LOS ANGELES — Mike Birbiglia, a stand-up comic with a sleep disorder, stars in, co-writes and makes his directing debut with "Sleepwalk With Me," which is about ... a stand-up comic with a sleep disorder. He plays a Brooklyn bartender simultaneously juggling his desire for onstage success with the girlfriend (Lauren Ambrose) who wants him to commit to her offstage. Then there is the pesky sleepwalking problem that plagues him no matter what he does.
As the indie critical hit expands to more theaters this week, Birbiglia was kind enough to take the time to choose his five favorite romantic comedies set in New York City. Here he is, in his own (very funny) words:
"Big" (1988): This film was my introduction to New York-based films and actually New York City at all. Once I saw this, I knew that I, too, would be destined for a penthouse Manhattan apartment with trampolines, pinball machines and bunk beds. The romance with Elizabeth Perkins is believable despite its high concept and just adorable and laugh-out-loud funny. It's also heartbreaking, and makes me cry every time I've seen it. I've seen it 15 times. Actually, I cry quite a bit in general.
"Moonstruck" (1987): This is the next New York-based romantic comedy I saw. I was allowed to watch it despite my age because it was about Italians and it was important for the Birbiglias that I see Italian-American films. What sticks out for me is the smaller characters that highlight the larger themes. In the liquor store Cher's character visits, there's a charming argument between a middle-aged couple. The wife says, "I see a wolf in you." The husband responds, "You know what I see in you? The girl I married." It's those secondary characters that make that film really sing comedically — in addition, of course, to the hilarious and emotional Nic Cage and Cher.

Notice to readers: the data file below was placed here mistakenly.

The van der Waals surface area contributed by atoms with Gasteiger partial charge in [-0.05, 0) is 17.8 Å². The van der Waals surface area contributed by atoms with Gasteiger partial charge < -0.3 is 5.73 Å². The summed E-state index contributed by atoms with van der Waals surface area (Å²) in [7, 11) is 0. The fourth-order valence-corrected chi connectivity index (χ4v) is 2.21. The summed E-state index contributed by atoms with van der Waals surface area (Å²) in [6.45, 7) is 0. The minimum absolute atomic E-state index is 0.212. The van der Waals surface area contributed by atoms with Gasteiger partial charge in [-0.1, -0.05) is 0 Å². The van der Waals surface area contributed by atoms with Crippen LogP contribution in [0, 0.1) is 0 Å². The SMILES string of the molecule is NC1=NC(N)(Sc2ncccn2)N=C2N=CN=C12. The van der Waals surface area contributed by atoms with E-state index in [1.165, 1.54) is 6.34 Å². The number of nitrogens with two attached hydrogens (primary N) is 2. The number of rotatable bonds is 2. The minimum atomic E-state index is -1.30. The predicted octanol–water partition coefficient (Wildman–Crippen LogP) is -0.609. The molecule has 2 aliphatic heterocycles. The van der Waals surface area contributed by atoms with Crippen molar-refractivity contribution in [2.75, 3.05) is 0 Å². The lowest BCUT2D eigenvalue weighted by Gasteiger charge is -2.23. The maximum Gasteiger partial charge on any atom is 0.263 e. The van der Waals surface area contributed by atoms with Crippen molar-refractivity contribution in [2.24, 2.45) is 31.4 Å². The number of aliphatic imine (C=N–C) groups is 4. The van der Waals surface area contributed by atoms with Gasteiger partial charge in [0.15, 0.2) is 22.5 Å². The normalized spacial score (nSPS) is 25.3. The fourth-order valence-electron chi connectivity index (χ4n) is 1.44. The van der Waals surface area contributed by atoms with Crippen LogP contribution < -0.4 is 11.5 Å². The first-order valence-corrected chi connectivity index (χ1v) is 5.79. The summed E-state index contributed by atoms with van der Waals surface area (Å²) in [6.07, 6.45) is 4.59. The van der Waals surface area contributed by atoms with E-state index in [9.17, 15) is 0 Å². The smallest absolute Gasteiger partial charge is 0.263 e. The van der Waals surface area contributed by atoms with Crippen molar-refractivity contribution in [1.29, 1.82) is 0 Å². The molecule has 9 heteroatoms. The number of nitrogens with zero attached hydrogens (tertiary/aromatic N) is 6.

"When Harry Met Sally ..." (1989): C'mon. Is every scene in this movie perfect? Yes. I could watch this movie over and over on a loop. Actually, I'm pretty sure they do that on cable. It plays quite a bit. Meg Ryan is nothing short of magical in this performance. And the time lapses are, for me, what make this film really work — because we truly believe that this oil-and-water couple will stay together and they ought to. I sure hope they do in the sequel: "When Harry Stayed With Sally."
"Metropolitan" (1990): I saw this film in high school and I watch and re-watch it now like it's an old friend. It's about this very specific debutante culture in Manhattan, but because the protagonist is the outsider, we feel like it's our movie, too. We're the outsider who has a crush on the incredible, Molly Ringwald-esque Carolyn Farina.
"Annie Hall" (1977): I saw this film in college when I was first studying screenwriting and starting out as a comic. It has forever been imprinted in my DNA. It's funny, it's emotional and it's unafraid. I was so struck when I saw it that it found the beauty in a breakup as opposed to wallowing in it. It also traffics in an area so specific — a neurotic, Jewish comedian — but yet it feels so universal. Woody Allen does this in all of his films of that period — "Hannah and Her Sisters," ''Manhattan," ''Crimes and Misdemeanors" — but this one truly makes me laugh the most and get choked up in the same moment. It also has the line that my wife repeats to me all the time, which is the mother's line to the child Alvy when he asks what they'll do about the universe expanding: "WHAT, IS THAT YOUR BUSINESS?!"